It is classic Greek tragedy: the clash of noble yet opposite ideals leading to catastrophe, literally ‘the downturn in the fortunes of the hero’. We crucify ourselves upon a cross of half-truths. The answer is to find joy and meaning in the work we must do, but Greece is a long, long way from that goal. Catharsis was the collective shudder that ran through the audience in the amphitheatre, sitting shoulder-to-shoulder and feeling the agony of the whole audience. Alas, catharsis is upon us all. The shuddering may have just begun. The devalued drachma may be the only stop-gap measure before a whole nation re-defines the purpose of life, as it must.

To find out more about Charles Hampden-Turner and Fons Tromenaars, and their company, please click here.

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Cocktails for Wimbledon Round 2

2 July 2015 by in Current events, Spirits distilled, Wine and spirits

It’s day 4 of Wimbledon and since yesterday was the hottest July on record, it is appropriate that today, rain is scheduled to interrupt play. What is Wimbledon without a rain break? It’s like the adverts on the BBC, gives you time to pop the kettle on and catch your breath from moving your head up and down your TV screen (or if you’re lucky enough to get tickets, left and right). We’re not really sure that tea is the best antidote to a rain break; we think that cocktails are much more chic.

In his second round, Andy Murray will play Dutchman Robin Haase. Since we can’t be there to cheer Andy on or should ‘come on, Tim’ loudly at the telly in jest, we thought we’d come up with a few cocktails that you can make at home and that Andy can swig in the dressing room once play has been suspended.

Andy Murray Wimbledon
Are you Hasse-ing a good time?
Yes, that’s right, we went there. But what better cocktail for a Dutchman than one that features ‘Dutch courage’, or gin to most of us, which originates from the spirit genever; we think that Hasse is going to need some serious Dutch courage today when he squares up against a previous winner of the tournament.

Mix 3/4 oz gin with 3/4 oz Green Chartreuse, 3/4 oz Maraschino liqueur and 3/4 oz lime juice over ice in a shaker. Shake, and strain into a cocktail glass.

We think that this will be very refreshing on such a hot day, stick a cherry in it if you like, they’re in season and will really bring out that liqueur!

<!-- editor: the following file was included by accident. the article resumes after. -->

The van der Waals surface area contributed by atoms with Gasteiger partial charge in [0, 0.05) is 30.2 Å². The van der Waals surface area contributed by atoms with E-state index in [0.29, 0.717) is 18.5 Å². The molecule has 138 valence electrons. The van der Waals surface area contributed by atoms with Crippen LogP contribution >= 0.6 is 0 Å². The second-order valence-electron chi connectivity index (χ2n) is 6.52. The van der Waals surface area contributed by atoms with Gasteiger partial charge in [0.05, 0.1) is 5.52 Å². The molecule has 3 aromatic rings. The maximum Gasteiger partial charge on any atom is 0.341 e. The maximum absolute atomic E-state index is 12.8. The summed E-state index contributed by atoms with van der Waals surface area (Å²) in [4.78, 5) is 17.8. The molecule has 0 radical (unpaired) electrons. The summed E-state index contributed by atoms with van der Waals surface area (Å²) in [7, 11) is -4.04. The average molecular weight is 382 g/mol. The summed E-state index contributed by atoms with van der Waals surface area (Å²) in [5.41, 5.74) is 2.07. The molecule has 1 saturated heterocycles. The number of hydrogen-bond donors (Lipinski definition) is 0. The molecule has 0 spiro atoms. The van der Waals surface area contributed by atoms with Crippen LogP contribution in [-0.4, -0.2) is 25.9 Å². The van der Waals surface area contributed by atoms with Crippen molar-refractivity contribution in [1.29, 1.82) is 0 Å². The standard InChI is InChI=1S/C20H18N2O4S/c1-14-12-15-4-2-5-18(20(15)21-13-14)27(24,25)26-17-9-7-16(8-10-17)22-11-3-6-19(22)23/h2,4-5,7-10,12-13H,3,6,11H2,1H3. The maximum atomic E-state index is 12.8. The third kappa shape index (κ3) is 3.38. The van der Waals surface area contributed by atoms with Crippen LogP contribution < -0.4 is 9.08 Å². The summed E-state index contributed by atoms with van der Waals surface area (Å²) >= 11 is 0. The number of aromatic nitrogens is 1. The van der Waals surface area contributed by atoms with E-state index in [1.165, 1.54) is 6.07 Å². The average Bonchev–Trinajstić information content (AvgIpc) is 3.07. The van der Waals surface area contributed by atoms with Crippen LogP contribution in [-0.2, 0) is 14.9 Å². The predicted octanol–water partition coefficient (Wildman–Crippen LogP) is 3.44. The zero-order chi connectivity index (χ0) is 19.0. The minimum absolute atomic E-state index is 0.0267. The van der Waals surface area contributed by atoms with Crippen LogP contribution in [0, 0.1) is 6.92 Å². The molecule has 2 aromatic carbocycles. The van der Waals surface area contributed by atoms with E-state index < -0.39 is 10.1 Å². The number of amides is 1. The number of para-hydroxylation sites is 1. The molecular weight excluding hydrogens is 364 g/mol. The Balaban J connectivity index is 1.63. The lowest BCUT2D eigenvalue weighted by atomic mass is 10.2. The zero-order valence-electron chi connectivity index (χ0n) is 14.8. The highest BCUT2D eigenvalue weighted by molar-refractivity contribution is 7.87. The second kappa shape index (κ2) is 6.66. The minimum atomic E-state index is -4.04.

Ginger on Court One
What’s more British than lashings of ginger beer while watching the LTA’s annual fete? For those in the Murray camp (I think that’s all of us, COME ON, TIM) why not try this awfully refreshing fruity drink:

Mix 1 part mandarin vodka, 2 parts ginger beer, 1 part lemon juice, 1 part melon liqueur and 2 dashes strawberry puree in a cocktail sheker. Shake and pour into a chilled glass.

Good luck, Andy we’ll see you in round three (fingers crossed). If you have enjoyed our cocktail suggestions, you can find more in Spirits distilled by Mark Ridgwell, as well as a fascinating history of spirits and their distillation process.

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My, my, at Waterloo Napoleon did surrender

18 June 2015 by in Classic Wine Library, Current events, Wine and spirits

Napoleon madeira waterloo…which means he never got to drink the madeira that he had purchased on his way. Most people would stop off at the petrol station on a long journey, but in times of war, it would seem the French General was tempted by a few bottles of madeira that he purchased in Funchal.

Today marks the 200th anniversary of the Battle of Waterloo and what have we learnt since then? Well, firstly, you can make a hit song out of a French navy’s defeat, rubber boots will always be in fashion and the Duke of Wellington is still a very popular military leader. You may wish to commemorate today by re-enacting the battle, or by reading many military history books, or even just listening to ABBA, the only palindromic band to be a success.

Infinite Ideas, however, are huge fans of the pub. We love any chance to celebrate and today seems as good as any. We can’t guarantee that we’ll be ordering a glass of madeira in our first round, but we’re sure it would be appropriate to toast our victory over the French than sipping on a lovely glass.

This legendary wine accompanied napoleon when he called in at Funchal en route to St. Helena in 1815. it was never drunk by the exiled Emperor, nor was it officially paid for, but the British consul henry Veitch was apparently given some gold coins by napoleon in exchange. These were buried beneath the foundation stone of the anglican church (church of the holy Trinity) in Funchal, the building of which was supervised by Veitch. Two years after Napoleon’s death the wine was returned to Veitch, who sold it on to Charles Ridpath Blandy. The wine was left to Dr Michael Grabham who was born in the year the wine was bottled (1840) and whose father was born in 1792. Two dozen bottles were bought by the saintsbury club in London. The following poem by Martin Armstrong, one of the founding members of the Saintsbury Club in London, describes the episode: